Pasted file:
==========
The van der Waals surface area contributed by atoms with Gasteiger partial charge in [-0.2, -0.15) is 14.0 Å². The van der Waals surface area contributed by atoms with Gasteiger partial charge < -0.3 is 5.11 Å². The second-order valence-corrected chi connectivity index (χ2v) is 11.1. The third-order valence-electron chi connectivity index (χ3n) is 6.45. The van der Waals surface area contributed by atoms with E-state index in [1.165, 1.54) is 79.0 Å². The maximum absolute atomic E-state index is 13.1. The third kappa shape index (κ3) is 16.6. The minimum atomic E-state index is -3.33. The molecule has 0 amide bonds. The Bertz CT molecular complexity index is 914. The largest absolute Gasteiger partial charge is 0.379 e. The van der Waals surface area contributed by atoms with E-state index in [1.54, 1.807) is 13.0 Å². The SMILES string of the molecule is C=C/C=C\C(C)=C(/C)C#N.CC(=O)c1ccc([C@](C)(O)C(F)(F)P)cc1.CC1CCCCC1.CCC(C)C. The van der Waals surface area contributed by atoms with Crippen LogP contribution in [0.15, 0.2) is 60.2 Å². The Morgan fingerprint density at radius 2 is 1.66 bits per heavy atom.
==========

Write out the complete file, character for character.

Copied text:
The van der Waals surface area contributed by atoms with Gasteiger partial charge in [-0.2, -0.15) is 14.0 Å². The van der Waals surface area contributed by atoms with Gasteiger partial charge < -0.3 is 5.11 Å². The second-order valence-corrected chi connectivity index (χ2v) is 11.1. The third-order valence-electron chi connectivity index (χ3n) is 6.45. The van der Waals surface area contributed by atoms with E-state index in [1.165, 1.54) is 79.0 Å². The maximum absolute atomic E-state index is 13.1. The third kappa shape index (κ3) is 16.6. The minimum atomic E-state index is -3.33. The molecule has 0 amide bonds. The Bertz CT molecular complexity index is 914. The largest absolute Gasteiger partial charge is 0.379 e. The van der Waals surface area contributed by atoms with E-state index in [1.54, 1.807) is 13.0 Å². The SMILES string of the molecule is C=C/C=C\C(C)=C(/C)C#N.CC(=O)c1ccc([C@](C)(O)C(F)(F)P)cc1.CC1CCCCC1.CCC(C)C. The van der Waals surface area contributed by atoms with Crippen LogP contribution in [0.15, 0.2) is 60.2 Å². The Morgan fingerprint density at radius 2 is 1.66 bits per heavy atom.